Stead sets When You Reach Me within a few blocks — the action takes place in Miranda's apartment building, at school, and at Miranda's part-time job — a small world, but a world large and full of possibility for a 12-year-old. It's also set 30 years in the past; it feels like of retro, like From the Mixed-Up Files of Mrs. Basil E. Frankweiler or Harriet the Spy, which were actually written decades ago. So it's also part-historical novel, and kids can see what it was like to grow up without the Internet and those little gadgets adults carry around constantly.

All these aspects make When You Reach Me a great novel for kids, but it is just as enjoyable for adults. And you can read it in an afternoon — how many great books geared towards adults can you say that about?

Monday, February 15, 2010

Review: On Beauty

I didn't read E.M. Forster’s Howards End, a novel about the relationships between different social classes during turn of the (20th) century England, before opening Zadie Smith’s On Beauty, an homage to and riff on Forster's work. But I quickly realized you don't have to catch all the parallels between the two works to appreciate On Beauty, an elegant and funny satire about two academic families – the Belsey and Kipps clans – and their tragic affairs.

Published in 2005, On Beauty was shortlisted for the Man Booker Prize that year, and while it seems to be Smith's debut novel, White Teeth, that endures in popularity, On Beauty is a much more confident effort. Set in Wellington, a fictional suburb of Boston, On Beauty concerns art history professor Howard Belsey, a white Englishman married to Kiki, an African-American nurse and the novel's moral center. The couple lives with their three children, newly-religious Jerome, overachiever Zora, and Levi, a high school student striving to break free of the constraints of the liberal elite and develop street cred.

Their counterparts are the outspoken and reactive Kipps family, headed by art history professor and cultural critic Monty Kipps, a black Englishman by way of the Caribbean. Kipps' unusual wife Carlene and beautiful daughter Victoria develop relationships with members of the Belsey family, creating both inter- and intrafamilial strife.

Beginning with an ill-fated affair between Jerome and Victoria, which sets off a chain reaction of relationships and wished-for relationships between all the main characters, On Beauty is an examination of love and lust — and equally, between the demise of love and lust — glossed over with a satirical sheen. The affairs here aren't passionate or fulfilling, since each affair compensates for something missing in the lives of its participants and often destroys stable relationships with others in the process; the affairs themselves are fleeting, their impacts are not. By focusing on the internal effects of the collapse of Kiki and Howard's 30-year marriage, Smith rightly grants more weight to, essentially, the only acceptable pairing (I can't spoil who actually gets together) in the whole novel.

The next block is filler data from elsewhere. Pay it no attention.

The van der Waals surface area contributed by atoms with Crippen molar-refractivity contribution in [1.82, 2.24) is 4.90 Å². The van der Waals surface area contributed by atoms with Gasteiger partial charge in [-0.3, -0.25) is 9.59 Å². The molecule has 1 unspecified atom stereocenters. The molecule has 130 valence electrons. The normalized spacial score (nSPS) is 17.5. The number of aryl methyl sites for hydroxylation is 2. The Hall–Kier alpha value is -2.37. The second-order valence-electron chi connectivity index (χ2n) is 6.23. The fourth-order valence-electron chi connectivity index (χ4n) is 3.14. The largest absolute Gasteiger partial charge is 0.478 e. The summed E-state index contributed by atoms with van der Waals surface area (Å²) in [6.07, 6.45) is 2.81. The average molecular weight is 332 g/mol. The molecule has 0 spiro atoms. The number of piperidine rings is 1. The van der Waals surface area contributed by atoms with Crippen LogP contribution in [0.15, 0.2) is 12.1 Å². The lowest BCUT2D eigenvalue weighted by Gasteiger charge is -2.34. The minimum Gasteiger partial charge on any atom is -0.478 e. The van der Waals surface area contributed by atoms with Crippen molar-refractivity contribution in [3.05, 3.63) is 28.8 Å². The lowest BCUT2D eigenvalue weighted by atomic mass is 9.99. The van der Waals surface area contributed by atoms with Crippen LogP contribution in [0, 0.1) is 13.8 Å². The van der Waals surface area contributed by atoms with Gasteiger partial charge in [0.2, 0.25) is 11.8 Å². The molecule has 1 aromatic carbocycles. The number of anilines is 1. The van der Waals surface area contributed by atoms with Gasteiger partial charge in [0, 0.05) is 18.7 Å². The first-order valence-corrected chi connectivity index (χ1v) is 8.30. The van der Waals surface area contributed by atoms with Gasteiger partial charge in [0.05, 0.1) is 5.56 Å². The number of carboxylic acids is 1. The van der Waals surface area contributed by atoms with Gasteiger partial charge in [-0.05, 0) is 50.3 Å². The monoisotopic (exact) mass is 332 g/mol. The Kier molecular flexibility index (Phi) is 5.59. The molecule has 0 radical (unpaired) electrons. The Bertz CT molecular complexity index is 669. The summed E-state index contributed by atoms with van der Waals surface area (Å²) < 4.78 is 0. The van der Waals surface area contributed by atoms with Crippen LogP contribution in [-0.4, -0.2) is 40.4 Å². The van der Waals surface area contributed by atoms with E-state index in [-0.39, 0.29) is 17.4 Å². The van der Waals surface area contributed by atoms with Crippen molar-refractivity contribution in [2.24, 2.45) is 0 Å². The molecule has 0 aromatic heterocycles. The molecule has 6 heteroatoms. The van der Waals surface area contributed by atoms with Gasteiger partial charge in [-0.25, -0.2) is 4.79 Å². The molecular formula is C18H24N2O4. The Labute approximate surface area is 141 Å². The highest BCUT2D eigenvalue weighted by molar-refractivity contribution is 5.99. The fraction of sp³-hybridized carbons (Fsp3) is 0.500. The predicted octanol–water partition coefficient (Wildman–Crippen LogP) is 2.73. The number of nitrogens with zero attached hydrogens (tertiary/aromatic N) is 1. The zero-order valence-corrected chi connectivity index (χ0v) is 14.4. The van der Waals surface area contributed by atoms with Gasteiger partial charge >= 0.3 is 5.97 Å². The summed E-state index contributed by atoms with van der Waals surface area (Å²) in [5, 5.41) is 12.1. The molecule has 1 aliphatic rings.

Beyond the plethora of romantic and sexual relationships depicted here, Smith engages in a minor study of race, partly through the character of Carl, a boy from a neighboring town and an aspiring rapper/poet, the object of desire for many of the main characters, and partly through the mixed race Belsey children, who wonder the extent to which their race defines them.

Smith has a lot to say on these topics, and much of it is great. My problem with On Beauty is that it's simply too long — my copy ran 464 pages — and many scenes could do with a bit of streamlining. Despite that, On Beauty is a reminder that Smith is one of the great novelists of our time.

Wednesday, February 10, 2010

Bookman's Alley in Evanston, IL

Todd and I recently visited the used bookshop Bookman's Alley in Evanston, Illinois. For those unfamiliar with the charming shop, it's pretty much like a museum inside, with interesting objects — armor, old military uniforms, paintings, gorgeous old desks that I coveted — filling every surface and corner.

Bookman's Alley isn't the sort of place to snag a $2 used paperback, but rather a place to go if you're able to drop $850 on a set of first edition Nathaniel Hawthorne novels. So while we left without buying anything, it was still fun to sift through boxes of old postcards and posters, try on old hats, and look at beautiful first editions.

Me leafing through Joseph Conrad's Victory, a novel that is sitting unread on my window shelf in D.C.

Tuesday, February 2, 2010

Out of Print Literary T-Shirts

My brother sent me a link to Out of Print, which makes t-shirts with images of iconic or out-of-print book covers on them. The company is socially-conscious, and for each shirt they sell, they donate a book to a community in need through Books for Africa.

My favorite two are Moby-Dick and The Hound of the Baskervilles, but click here to see the others, including Tales of the Jazz Age and The Master and Margarita.